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1
General discussions (Q&As) / Re: treating abasic site and THF with 3DNA
« Last post by xiangjun on January 18, 2019, 10:46:39 am »
Hi Xia,

Thanks for using 3DNA and DSSR, and for posting your questions on the Forum. Your description and the two attached PDB files help clarify the issue. Overall, 3DNA and DSSR are behaving as designed.

Quote
I screened through the forum and I found out that the option --abasic is only applicable for DSSR, can you tell me if the option is also avalaible in 3DNA? If yes, how can I include it in the find_pair and analyze command?

The DSSR --abasic option takes abasic sites in the assignment of loops and the summary output. For example, DAP1030 in your test_dna_DAP.pdb file is classified as a bugle:

Code: [Select]
List of 1 bulge
   1 bulge: nts=5; [0,1]; linked by [#1,#2]
     summary: [2] 0 1 [X.797 X.1031 X.798 X.1029] 7 8
     nts=5 AAT?T X.DA797,X.DA798,X.DT1029,X.DAP1030,X.DT1031
       nts=0
       nts=1 ? X.DAP1030

And MOL885 in test_dna_THF.pdb is part of an internal loop:

Code: [Select]
List of 1 internal loop
   1 symmetric internal loop: nts=6; [1,1]; linked by [#1,#2]
     summary: [2] 1 1 [X.884 X.943 X.886 X.941] 8 7
     nts=6 T?TAAA X.DT884,X.MOL885,X.DT886,X.DA941,X.DA942,X.DA943
       nts=1 ? X.MOL885
       nts=1 A X.DA942

Since no base atoms are available, no base-pair parameters can be calculated.

Note that as of v1.7.3-2017dec26, the --abasic option is set by default in DSSR. So users no longer need to specify it explicitly. On the other hand, one can use --abasic=no to see how DSSR behaves by not taking abasic sites into considerations.

Quote
Otherwise, I saw in a post that we can modified manually the find_pair output so that 3DNA can identified these two residues that don't have base atoms. Can you tell me what does the last five columns mean and how can I get these numbers correctly?

There is no --abasic option in 3DNA (v2.x and before). It is not meaningful to manually add an abasic site to the find_pair output and then feed it into analyze. No magic here: without base atoms, the base reference frame cannot be defined, so no base-pair parameters are available.

The last five columns of the find_pair output are some parameters related to the identified pairs. They represent "d, dv, angle, dNN, dsum" -- check the source code for details. Users do not need to manipulate (or care about) them: they are for information only and is ignored by analyze.

HTH,

Xiang-Jun
2
General discussions (Q&As) / treating abasic site and THF with 3DNA
« Last post by xiaoxia05 on January 17, 2019, 12:34:02 pm »
Hi Xiao-Jun,

I would like to use 3DNA to get some structural parameters and bending angle of two oligonucleoides: one containing an abasic site in an extrahelical position and without an empty space within the double helix (test_dna_DAP.pdb) , another one containing THF (tetrahydrofuran) in intrahelical position and with the orphan base (test_dna_THF.pdb)

I screened through the forum and I found out that the option --abasic is only applicable for DSSR, can you tell me if the option is also avalaible in 3DNA? If yes, how can I include it in the find_pair and analyze command?

Otherwise, I saw in a post that we can modified manually the find_pair output so that 3DNA can identified these two residues that don't have base atoms. Can you tell me what does the last five columns mean and how can I get these numbers correctly?

Thanks in advance for your help,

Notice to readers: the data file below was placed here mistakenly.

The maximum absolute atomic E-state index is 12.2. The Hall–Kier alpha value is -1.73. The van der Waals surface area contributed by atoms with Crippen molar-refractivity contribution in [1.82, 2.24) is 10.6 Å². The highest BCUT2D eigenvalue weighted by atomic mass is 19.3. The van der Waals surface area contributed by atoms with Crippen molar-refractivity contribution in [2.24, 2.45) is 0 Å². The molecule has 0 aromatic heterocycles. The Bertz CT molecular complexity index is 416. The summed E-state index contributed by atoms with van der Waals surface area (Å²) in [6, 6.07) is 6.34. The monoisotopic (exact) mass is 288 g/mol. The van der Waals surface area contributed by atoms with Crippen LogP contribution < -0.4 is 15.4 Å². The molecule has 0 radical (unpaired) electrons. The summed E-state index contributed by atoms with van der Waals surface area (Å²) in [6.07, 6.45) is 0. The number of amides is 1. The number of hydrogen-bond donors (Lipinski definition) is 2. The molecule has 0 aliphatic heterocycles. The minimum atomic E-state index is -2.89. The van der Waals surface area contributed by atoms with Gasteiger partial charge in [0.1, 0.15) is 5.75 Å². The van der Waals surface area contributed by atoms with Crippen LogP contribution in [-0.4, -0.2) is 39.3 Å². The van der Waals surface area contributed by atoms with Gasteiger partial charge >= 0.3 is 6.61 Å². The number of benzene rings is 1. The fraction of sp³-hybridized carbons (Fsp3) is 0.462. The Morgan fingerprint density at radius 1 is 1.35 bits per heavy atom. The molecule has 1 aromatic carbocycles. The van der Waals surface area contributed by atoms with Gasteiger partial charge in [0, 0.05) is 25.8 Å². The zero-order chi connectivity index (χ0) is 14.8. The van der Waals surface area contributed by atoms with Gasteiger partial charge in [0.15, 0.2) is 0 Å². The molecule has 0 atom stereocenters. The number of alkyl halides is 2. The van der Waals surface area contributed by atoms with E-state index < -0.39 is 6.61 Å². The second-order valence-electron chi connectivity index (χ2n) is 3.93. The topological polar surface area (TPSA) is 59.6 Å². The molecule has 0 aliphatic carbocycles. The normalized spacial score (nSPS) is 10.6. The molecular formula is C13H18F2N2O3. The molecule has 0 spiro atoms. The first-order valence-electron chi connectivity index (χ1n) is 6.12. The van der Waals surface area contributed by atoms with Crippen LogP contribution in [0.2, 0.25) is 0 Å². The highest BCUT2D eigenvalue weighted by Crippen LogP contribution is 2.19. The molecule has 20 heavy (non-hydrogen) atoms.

Xia
3
General discussions (Q&As) / Re: mutations to 3-methyladenine
« Last post by meixianghao on January 17, 2019, 02:34:22 am »
Dear Mr Lu,

Thanks for your kindly help! It is indeed fast to create a B-form DNA model using the 3DNA fiber program , and the command mutate_bases is easy but strong!

Best wishes!

Ling-Yan
4
RNA structures (DSSR) / Re: Stems of junction structure have only one base pair
« Last post by xiangjun on January 16, 2019, 01:08:16 pm »
You're welcome. As mentioned on the Forum and in the manual, DSSR contains many undocumented 'features'. User questions on subtle/technical aspects in DSSR are always gladly received.

As a side note, by including isPairs in loops by default, it is possible to filter DSSR output as users see fit. For example, by parsing for the negative index (#-49), or no. of pairs in a stem (1), users can easily remove the 3-way junction.

Quote
1 3-way junction: nts=11; [2,1,2]; linked by [#63,#64,#-49]
     summary: [3] 2 1 2 [i2.1225 i2.1641 i2.1228 i2.1530 i2.1532 i2.1638] 5 3 1

Along the line, it is also feasible to select junction loops with a stem length of e.g. 3 or more canonical pairs.

Best regards,

Xiang-Jun
5
RNA structures (DSSR) / Re: Stems of junction structure have only one base pair
« Last post by lijun on January 16, 2019, 11:43:47 am »
Hi Xiang-Jun,

Thanks for your prompt reply and help.

Jun Li

Hi Jun Li,

Thanks for using DSSR and for posting your questions on the 3DNA Forum.

I understand that the inclusion of isolated canonical pairs (icPairs, those with negative index numbers) in delineating loops may lead to 'spurious' (junction) loops. I am so glad that this issue has been finally brought up on the Forum.

As far as I know, no consensus exists as to whether icPairs should be (always) included in the delineation of loops. Without taking them into consideration, however, the widely documented GUAA tetraloop in PDB entry 1msy (see figure below) cannot be logically identified. That's why DSSR counts icPairs in loops, by default.


While undocumented, DSSR has an option to exclude icPairs from loops, i.e. (--loop-exclude-icpair). Run DSSR with this option on your example PDB entry 5vyc, you'd find that the 3-way junction you reported is gone.


In a similar way, it is also debatable if a non-canonical base pair in an otherwise 'regular' double helix should be taken as part of a stem or as an internal loop. As noted in the 2015 DSSR paper in NAR:
Quote
Following standard conventions (13,35–36), DSSR by default uses only canonical pairs to identify stems and to characterize pseudoknots. Nevertheless, the program contains provisions for including noncanonical pairs in an extended definition of stems

It is my hope that DSSR would help 'standardize' the field, probably in the long run.

Best regards,

Xiang-Jun
6